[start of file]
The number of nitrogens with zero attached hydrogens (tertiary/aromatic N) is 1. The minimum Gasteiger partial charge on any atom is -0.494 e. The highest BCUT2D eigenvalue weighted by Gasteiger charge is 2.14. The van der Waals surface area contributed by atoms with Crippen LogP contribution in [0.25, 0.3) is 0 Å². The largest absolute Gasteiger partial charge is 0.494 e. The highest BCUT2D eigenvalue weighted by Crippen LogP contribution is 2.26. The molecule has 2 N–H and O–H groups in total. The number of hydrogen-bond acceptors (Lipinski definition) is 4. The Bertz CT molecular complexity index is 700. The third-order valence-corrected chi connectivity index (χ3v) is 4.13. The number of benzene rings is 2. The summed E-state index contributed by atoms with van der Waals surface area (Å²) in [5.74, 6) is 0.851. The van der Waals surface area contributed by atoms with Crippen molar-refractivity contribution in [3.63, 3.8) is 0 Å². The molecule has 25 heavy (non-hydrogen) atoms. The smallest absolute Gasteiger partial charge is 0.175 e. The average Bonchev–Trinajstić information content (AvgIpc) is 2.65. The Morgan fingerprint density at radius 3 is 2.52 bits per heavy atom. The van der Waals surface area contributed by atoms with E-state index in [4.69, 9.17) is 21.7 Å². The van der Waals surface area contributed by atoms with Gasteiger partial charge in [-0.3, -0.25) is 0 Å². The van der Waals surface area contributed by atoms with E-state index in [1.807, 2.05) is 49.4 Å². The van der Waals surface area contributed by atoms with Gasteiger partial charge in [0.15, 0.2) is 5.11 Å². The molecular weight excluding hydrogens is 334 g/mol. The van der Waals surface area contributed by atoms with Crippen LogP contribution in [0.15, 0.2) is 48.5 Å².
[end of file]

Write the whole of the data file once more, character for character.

The number of nitrogens with zero attached hydrogens (tertiary/aromatic N) is 1. The minimum Gasteiger partial charge on any atom is -0.494 e. The highest BCUT2D eigenvalue weighted by Gasteiger charge is 2.14. The van der Waals surface area contributed by atoms with Crippen LogP contribution in [0.25, 0.3) is 0 Å². The largest absolute Gasteiger partial charge is 0.494 e. The highest BCUT2D eigenvalue weighted by Crippen LogP contribution is 2.26. The molecule has 2 N–H and O–H groups in total. The number of hydrogen-bond acceptors (Lipinski definition) is 4. The Bertz CT molecular complexity index is 700. The third-order valence-corrected chi connectivity index (χ3v) is 4.13. The number of benzene rings is 2. The summed E-state index contributed by atoms with van der Waals surface area (Å²) in [5.74, 6) is 0.851. The van der Waals surface area contributed by atoms with Crippen molar-refractivity contribution in [3.63, 3.8) is 0 Å². The molecule has 25 heavy (non-hydrogen) atoms. The smallest absolute Gasteiger partial charge is 0.175 e. The average Bonchev–Trinajstić information content (AvgIpc) is 2.65. The Morgan fingerprint density at radius 3 is 2.52 bits per heavy atom. The van der Waals surface area contributed by atoms with E-state index in [4.69, 9.17) is 21.7 Å². The van der Waals surface area contributed by atoms with Gasteiger partial charge in [-0.3, -0.25) is 0 Å². The van der Waals surface area contributed by atoms with E-state index in [1.807, 2.05) is 49.4 Å². The van der Waals surface area contributed by atoms with Gasteiger partial charge in [0.15, 0.2) is 5.11 Å². The molecular weight excluding hydrogens is 334 g/mol. The van der Waals surface area contributed by atoms with Crippen LogP contribution in [0.15, 0.2) is 48.5 Å².